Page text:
With marijuana legalization looming, it’s a great time for Canadian employers to check and revise their marijuana and drug policies. Here are five tips for ensuring your company is prepared to deal with medical marijuana at work, as well as issues with legal marijuana.
1. Know the law(s)
In addition the Access to Cannabis for Medical Purposes Regulations (ACMPR), employers should be up-to-date on the Canadian Human Rights Act. While not necessary, a working understanding of the Cannabis Act can also be helpful.
2. Understand what it means to accommodate medical marijuana users in the workplace
While the Human Rights Act requires employees to accommodate individuals with disabilities, there are some caveats. Understanding these rules is key for creating an accommodation policy that supports the needs of the employee and the employer.
To accommodate a medical marijuana user, an employer will likely need a medical note and information regarding dosage and side effects. Accommodations can be made by adjusting duties or offering a similar role. Accommodations for medical marijuana users should be similar to those made for other disabled employees on a particular medication.
An employer does not need to allow medical marijuana use at work if such use will jeopardize the safety of the employee or others or if it causes undue hardship on the company.
3. Be clear with your employees
Your employees should understand that if they require accommodation, they will need to follow a particular process in order to secure it. Having a clear policy for those seeking accommodation can help make the process easier. Many companies likely have some sort of policy in place; however, it may be a good time to revisit it and revise it to ensure it meets current standards and uses the latest terminology. This can help reduce confusion later on.
In addition, because legal recreational marijuana will be available for purchase soon, it’s important to also revisit policies pertaining to drug use. It’s likely that your current workplace policies already prohibit drug or alcohol use on the premises and intoxication at work. However, it’s a good idea to provide a refresher before legal sales to ensure everyone is on the same page. Make sure the policy is clear and specifically mentions legal marijuana. Keep in mind that those with an addiction will also fall under the Human Rights Act.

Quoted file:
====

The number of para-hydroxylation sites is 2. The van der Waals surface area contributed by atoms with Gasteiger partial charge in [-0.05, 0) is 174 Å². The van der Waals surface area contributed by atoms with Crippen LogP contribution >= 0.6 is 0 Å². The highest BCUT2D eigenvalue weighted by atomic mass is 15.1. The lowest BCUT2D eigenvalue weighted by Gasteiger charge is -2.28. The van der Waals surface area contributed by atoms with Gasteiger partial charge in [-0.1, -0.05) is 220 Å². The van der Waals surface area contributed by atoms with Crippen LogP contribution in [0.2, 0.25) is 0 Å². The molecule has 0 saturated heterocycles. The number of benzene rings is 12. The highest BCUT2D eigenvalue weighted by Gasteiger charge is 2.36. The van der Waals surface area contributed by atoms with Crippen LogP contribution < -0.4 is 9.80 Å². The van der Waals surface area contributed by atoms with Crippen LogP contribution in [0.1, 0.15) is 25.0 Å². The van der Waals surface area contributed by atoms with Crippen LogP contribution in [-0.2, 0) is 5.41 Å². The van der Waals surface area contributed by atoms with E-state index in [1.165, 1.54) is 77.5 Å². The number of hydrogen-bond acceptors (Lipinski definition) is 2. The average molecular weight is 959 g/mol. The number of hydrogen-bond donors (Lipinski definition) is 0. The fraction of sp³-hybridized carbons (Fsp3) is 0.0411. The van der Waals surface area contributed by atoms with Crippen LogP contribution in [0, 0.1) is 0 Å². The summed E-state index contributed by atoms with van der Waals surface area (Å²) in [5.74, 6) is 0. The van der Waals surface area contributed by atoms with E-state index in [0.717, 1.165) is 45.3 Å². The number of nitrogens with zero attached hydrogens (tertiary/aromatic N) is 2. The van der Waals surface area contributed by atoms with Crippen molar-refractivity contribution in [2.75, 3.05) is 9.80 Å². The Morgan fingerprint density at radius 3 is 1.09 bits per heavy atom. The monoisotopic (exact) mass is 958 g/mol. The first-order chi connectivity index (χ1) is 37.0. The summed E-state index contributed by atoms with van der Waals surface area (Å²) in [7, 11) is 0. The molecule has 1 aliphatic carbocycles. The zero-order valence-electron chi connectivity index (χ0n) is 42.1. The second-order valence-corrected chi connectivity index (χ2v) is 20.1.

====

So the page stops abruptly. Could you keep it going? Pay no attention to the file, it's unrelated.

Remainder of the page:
Ensuring that drug policy is followed will be more difficult than in the past. Drug testing cannot inform an employer whether an employee is currently under the influence of a particular drug. Rather, it highlights that fact that drugs have been in their system within a certain time frame. Since marijuana will be legal soon, it will be acceptable for someone to have had marijuana in their system. Of course, intoxication on the job remains unacceptable. Employers will need to ensure their policies detail under what circumstances an employee will be considered intoxicated. Potentially, they may need to reassess their workplace safety procedures to ensure their accident prevention program is adequate.
4. Cover medical marijuana in your healthcare plan
Despite the legalization of recreational marijuana, medical marijuana restrictions continue. Those looking for a prescription must follow the guidelines set forth in ACMPR. Medical marijuana can be costly, however, more insurers are beginning to cover it in some capacity. Including medical marijuana in your healthcare plan may make your company more competitive as an employer and increase employee retention.
5. Be adaptable and share information
As only the second country to have legalized medical and recreational marijuana, there is a lot to learn. It’s important that employers be prepared to make changes as necessary. HR representatives should be prepared to learn how others are handling the new marijuana landscape and providing information about how their company is dealing with this. In this way, Canadian employers can start generating their best practices and honing policies that will meet the needs of the company and its employees.
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